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Artisans making preparations for Thai king's funeral

Artisans working on sculptures of deities and creatures from ancient Indian epics to decorate the royal crematorium for the late Thai King Bhumibol Adulyadej at the Office of Traditional Arts in Nakhon Pathom province, Thailand, Thursday, April 20, 2017. The cremation is planned for late October, 2017. (AP Photo/Sakchai Lalit)

Artisans working on sculptures of deities and creatures from ancient Indian epics to decorate the royal crematorium for the late Thai King Bhumibol Adulyadej at the Office of Traditional Arts in Nakhon Pathom province, Thailand, Thursday, April 20, 2017. The cremation is planned for late October, 2017. (AP Photo/Sakchai Lalit)

NAKON PATHOM, Thailand — In a large workshop about an hour west of the Thai capital, fans ease the stultifying heat beating down on artisans hard at work fashioning ornate articles, large and small, to be used at the cremation of King Bhumibol Adulyadej (POO-mee-pon AH-dun-yaa-det).

The work — weaving embroideries, restoring artifacts and making sculptures, all in the royal style — is overseen by the Culture Ministry's Department of Fine Arts, but around 100 volunteers have signed up to help the experts, demonstrating their devotion to the beloved monarch.

Thailand's military government has allocated 1 billion baht ($28.6 million) for the funeral of Bhumibol, who died Oct. 13 at age 88 after seven decades on the throne.

Bhumibol's funeral is scheduled for this October in a ceremony that will take place over several days. A huge crematorium is being erected at Sanam Luang, a large field close to the Grand Palace that is a traditional public gathering space.

Thailand's last royal funeral was held at the same place in 2008, when Buddhist and Hindu rites were held for the king's sister, Princess Galyani Vadhana.

The scene was unforgettable as crimson-clad soldiers pulled a gilded chariot containing the princess' body to a seven-story funeral pyre. More than 2,000 soldiers in dress uniform marched alongside in a slow procession that included rows of drummers, trumpeters and conch-blowers.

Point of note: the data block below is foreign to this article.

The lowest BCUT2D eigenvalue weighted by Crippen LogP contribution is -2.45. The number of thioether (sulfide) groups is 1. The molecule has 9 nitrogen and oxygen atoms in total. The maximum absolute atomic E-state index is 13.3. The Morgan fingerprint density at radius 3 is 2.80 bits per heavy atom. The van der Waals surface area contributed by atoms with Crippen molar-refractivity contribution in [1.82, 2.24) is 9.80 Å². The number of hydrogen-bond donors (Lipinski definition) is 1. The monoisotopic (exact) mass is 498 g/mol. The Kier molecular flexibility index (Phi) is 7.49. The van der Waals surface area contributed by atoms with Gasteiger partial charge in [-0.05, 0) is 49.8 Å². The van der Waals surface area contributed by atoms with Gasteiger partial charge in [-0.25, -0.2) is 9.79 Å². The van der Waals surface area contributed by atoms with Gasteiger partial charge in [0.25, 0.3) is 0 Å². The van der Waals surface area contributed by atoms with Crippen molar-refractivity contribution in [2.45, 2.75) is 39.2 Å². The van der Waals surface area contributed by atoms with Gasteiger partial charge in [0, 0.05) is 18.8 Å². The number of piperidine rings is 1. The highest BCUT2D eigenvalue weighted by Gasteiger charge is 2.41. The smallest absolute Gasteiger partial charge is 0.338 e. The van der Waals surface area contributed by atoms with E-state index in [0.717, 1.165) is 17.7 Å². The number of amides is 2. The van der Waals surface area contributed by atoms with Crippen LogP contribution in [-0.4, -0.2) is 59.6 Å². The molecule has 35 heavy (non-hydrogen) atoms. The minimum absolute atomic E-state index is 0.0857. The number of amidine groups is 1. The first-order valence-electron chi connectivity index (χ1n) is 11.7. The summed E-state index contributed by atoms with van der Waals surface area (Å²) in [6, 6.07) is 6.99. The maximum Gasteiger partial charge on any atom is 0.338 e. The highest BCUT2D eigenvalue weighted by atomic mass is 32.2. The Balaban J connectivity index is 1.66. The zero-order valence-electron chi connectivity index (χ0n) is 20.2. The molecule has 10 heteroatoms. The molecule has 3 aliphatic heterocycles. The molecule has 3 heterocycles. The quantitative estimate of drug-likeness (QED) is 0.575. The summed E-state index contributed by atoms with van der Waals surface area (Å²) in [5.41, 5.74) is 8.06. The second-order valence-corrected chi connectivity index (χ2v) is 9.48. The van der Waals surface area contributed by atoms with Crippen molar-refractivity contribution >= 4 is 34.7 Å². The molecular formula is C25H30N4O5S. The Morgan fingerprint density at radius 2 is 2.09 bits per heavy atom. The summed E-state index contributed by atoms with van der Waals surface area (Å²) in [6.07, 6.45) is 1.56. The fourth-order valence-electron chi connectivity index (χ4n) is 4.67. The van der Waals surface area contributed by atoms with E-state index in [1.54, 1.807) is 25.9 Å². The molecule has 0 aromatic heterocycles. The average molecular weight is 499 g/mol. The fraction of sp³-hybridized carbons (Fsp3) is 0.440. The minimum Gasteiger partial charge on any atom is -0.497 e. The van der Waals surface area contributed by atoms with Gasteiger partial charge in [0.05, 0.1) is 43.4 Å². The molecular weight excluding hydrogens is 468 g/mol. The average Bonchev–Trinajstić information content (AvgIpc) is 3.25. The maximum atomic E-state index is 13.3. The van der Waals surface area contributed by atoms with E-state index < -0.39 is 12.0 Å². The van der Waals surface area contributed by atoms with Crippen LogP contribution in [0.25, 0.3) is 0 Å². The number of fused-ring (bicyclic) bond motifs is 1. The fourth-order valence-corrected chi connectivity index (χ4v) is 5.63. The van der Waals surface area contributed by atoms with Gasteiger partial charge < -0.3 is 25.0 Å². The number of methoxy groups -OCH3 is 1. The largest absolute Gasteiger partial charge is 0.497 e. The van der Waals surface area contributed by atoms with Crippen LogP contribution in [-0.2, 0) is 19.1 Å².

Several such golden chariots are in the royal inventory. The one that will bear the king's body this year is around 11 metres (38 feet) tall with a pinnacle at the top symbolizing the ascent to heaven.

Supaporn Saiprasith, a Department of Fine Arts official supervising 50 volunteers who are refinishing artifacts, said she has to make sure the royal chariot looks as if it was just made, "to make sure it is restored well enough to suit the honour of our late king."

"The people who come here, their hearts are in it 100 per cent ," she said of her team. "They come to help without any sort of compensation from us."

Other items being worked on include larger-than-life-sized sculptures and decorations that use traditional embroidery techniques.

Assadayuth Yooyen, a Thai volunteer sculptor, said eight sculptures will surround the main golden chariot, each around 2 metres (6.6 feet) tall. The funeral proceedings will include around 100 other smaller sculptures that depict images from Thai mythology and former kings and other figures.

"I am very happy and proud that I can be a part of this," said Kasideth Choodam, 19, a student volunteer from the Golden Jubilee Royal Goldsmith College, who is an expert at embossing. "I have the skills, so I wanted to help."

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